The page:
Cigarette companies warn of flood of counterfeit cigarettes into UK
The amount of cigarettes purchased in the UK which have kept away from duty and taxes is considered to rise, one of the UK’s major three companies has warned.
Japan Tobacco International, the maker of Winston and Camel cigarettes, carried out a hidden shopping visit around north-west London that unveiled a huge range of counterfeit cigarettes and rolling tobacco being marketed for around half the retail price.
These consist of famous brands of cigarettes where the packaging is written in Spanish but the tax stamp is Belgian and rolling tobacco which consists of large amounts of impurities.
The company believes that after two of the biggest duty increases in the past two Budgets – a total of 70p on a packet of 20 – the rate and production of counterfeit cigarettes will rise.
The latest study demonstrated that 23.3% of cigarettes smoked in London and a shocking 44% of rolling tobacco had stayed away from UK taxes. That is nearly 50% higher than the national average of 16.4%. It is calculated that nationally the Treasury lost £2.9bn in 2011 from the trade of counterfeit cigarettes.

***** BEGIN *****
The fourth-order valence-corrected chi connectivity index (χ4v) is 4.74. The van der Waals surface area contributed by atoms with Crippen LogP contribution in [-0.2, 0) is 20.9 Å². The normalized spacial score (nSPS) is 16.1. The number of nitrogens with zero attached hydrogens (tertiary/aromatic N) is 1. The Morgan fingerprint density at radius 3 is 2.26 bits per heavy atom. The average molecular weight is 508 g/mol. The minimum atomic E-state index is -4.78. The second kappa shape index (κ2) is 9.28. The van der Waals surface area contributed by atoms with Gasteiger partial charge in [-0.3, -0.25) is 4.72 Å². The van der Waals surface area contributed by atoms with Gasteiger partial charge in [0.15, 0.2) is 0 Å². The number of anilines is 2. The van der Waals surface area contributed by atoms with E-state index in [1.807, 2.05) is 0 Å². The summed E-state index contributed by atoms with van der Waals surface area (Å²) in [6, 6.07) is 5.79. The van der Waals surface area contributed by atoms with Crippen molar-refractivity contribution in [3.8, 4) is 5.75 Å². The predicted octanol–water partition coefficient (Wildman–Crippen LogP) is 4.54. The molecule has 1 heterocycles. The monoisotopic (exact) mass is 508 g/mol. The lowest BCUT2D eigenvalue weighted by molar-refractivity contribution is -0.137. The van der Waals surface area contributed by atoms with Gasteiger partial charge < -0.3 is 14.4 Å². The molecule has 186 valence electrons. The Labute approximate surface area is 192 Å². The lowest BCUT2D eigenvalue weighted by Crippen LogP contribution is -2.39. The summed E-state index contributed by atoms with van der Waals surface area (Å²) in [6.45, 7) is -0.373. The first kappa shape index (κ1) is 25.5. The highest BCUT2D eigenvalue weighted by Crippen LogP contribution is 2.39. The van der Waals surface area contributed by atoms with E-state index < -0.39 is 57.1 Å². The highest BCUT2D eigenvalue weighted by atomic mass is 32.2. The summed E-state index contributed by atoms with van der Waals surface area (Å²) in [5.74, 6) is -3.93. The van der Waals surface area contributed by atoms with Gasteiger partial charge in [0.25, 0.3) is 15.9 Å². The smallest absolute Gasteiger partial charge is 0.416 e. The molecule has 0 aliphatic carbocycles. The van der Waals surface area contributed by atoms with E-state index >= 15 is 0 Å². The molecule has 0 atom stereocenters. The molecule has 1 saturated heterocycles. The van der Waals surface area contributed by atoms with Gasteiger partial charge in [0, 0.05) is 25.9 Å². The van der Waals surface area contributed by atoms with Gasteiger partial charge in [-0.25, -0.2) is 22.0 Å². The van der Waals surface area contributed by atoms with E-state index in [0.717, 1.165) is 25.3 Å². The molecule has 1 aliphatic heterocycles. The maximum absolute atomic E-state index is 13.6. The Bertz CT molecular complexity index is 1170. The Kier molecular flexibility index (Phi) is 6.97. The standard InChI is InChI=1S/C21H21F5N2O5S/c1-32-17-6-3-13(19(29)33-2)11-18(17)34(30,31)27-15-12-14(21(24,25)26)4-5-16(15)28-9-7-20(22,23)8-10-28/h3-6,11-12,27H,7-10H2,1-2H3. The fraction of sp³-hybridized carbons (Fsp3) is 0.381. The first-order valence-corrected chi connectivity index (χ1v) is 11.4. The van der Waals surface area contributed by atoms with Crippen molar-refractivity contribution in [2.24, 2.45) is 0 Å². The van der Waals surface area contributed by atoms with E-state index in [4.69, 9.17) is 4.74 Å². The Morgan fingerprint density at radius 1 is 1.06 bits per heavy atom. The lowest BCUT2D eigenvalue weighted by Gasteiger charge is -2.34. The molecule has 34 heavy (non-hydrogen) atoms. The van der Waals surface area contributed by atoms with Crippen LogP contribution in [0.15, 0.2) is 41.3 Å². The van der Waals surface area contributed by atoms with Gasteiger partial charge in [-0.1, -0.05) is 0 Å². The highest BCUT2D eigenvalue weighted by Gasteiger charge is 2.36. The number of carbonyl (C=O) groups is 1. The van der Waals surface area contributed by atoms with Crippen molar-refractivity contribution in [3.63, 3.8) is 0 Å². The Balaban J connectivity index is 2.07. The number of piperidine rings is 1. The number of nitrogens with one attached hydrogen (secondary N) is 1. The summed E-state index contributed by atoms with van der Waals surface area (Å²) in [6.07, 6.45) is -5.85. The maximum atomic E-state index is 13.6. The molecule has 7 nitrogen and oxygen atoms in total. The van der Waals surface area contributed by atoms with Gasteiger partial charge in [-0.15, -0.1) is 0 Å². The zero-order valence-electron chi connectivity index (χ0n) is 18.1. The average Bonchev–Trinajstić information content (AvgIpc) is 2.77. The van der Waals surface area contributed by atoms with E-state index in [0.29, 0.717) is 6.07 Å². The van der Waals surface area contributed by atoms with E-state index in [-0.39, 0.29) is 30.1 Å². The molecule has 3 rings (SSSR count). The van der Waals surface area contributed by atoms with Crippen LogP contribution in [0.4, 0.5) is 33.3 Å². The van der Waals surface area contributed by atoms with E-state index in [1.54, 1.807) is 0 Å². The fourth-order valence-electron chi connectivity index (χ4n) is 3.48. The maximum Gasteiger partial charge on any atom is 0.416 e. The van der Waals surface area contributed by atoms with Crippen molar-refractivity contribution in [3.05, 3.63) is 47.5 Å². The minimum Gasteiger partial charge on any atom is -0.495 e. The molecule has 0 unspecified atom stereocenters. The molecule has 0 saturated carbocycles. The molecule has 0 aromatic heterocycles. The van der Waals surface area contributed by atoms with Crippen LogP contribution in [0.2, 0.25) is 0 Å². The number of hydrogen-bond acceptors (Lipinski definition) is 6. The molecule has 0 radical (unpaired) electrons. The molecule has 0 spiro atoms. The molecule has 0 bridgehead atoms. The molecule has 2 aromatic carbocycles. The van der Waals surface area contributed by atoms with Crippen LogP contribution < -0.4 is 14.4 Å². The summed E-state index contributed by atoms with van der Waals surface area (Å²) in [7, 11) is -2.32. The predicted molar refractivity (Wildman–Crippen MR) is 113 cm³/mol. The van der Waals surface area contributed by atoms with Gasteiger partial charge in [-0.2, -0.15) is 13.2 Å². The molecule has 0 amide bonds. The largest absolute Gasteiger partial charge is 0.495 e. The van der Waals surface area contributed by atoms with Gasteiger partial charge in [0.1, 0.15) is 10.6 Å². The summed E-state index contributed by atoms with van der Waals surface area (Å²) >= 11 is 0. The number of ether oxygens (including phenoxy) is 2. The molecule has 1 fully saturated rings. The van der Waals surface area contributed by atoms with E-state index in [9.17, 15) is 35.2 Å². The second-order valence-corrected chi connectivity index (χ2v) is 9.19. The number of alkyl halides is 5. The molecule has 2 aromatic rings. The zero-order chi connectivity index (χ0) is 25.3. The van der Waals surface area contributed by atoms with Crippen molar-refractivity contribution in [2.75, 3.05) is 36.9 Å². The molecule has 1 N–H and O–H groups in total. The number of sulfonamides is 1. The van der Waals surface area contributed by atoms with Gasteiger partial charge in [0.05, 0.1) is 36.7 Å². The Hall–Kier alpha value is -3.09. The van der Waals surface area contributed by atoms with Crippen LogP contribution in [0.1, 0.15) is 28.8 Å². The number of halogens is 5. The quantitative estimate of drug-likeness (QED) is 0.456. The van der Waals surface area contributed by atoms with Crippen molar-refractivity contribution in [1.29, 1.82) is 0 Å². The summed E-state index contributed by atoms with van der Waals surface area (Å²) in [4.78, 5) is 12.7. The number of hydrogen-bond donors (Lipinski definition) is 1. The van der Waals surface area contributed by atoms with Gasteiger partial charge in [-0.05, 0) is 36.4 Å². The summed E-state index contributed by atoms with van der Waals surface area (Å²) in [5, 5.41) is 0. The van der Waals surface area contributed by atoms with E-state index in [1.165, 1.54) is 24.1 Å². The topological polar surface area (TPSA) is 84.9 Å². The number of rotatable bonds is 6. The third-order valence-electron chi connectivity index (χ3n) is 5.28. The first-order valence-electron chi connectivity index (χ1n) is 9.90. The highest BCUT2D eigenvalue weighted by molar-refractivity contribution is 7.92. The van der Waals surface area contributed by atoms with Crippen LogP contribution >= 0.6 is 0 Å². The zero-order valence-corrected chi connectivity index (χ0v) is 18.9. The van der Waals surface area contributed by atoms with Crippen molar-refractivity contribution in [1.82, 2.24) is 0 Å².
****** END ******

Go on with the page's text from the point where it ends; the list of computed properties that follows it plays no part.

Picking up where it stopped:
Signs that the level of the trade of counterfeit cigarettes is increasing} are going up. In the past 10 months Her Majesty’s Revenue & Customes has grabbed more than one million false rolling tobacco pouches being smuggled into the country to be filled with counterfeit tobacco. The latest court case which found the ringleaders of a 10-man gang keeping an illegal cigarette factory in Chesterfield jailed, heard it made a calculated revenue of ?120m a year and broken into the Treasury of more than ?130m in tax.
Martin Southgate, JTI’s UK managing director, s convinced that the measure to propose unbranded packaging is not a solution of the problem. He said: “These actions will not help obtain a decrease in young people taking up smoking, this will only boost the illegal tobacco trade.”
The Government was due to have posted its reply to a consultation paper from the Department of Health in November but seems to have postponed it once again.
Imperial Tobacco boss Allison Cooper has already endangered to take legal action if the Government presses ahead with ideas to make cigarettes to be marketed in plain packaging. She said that the measure could produce a provocation for illegal cigarettes.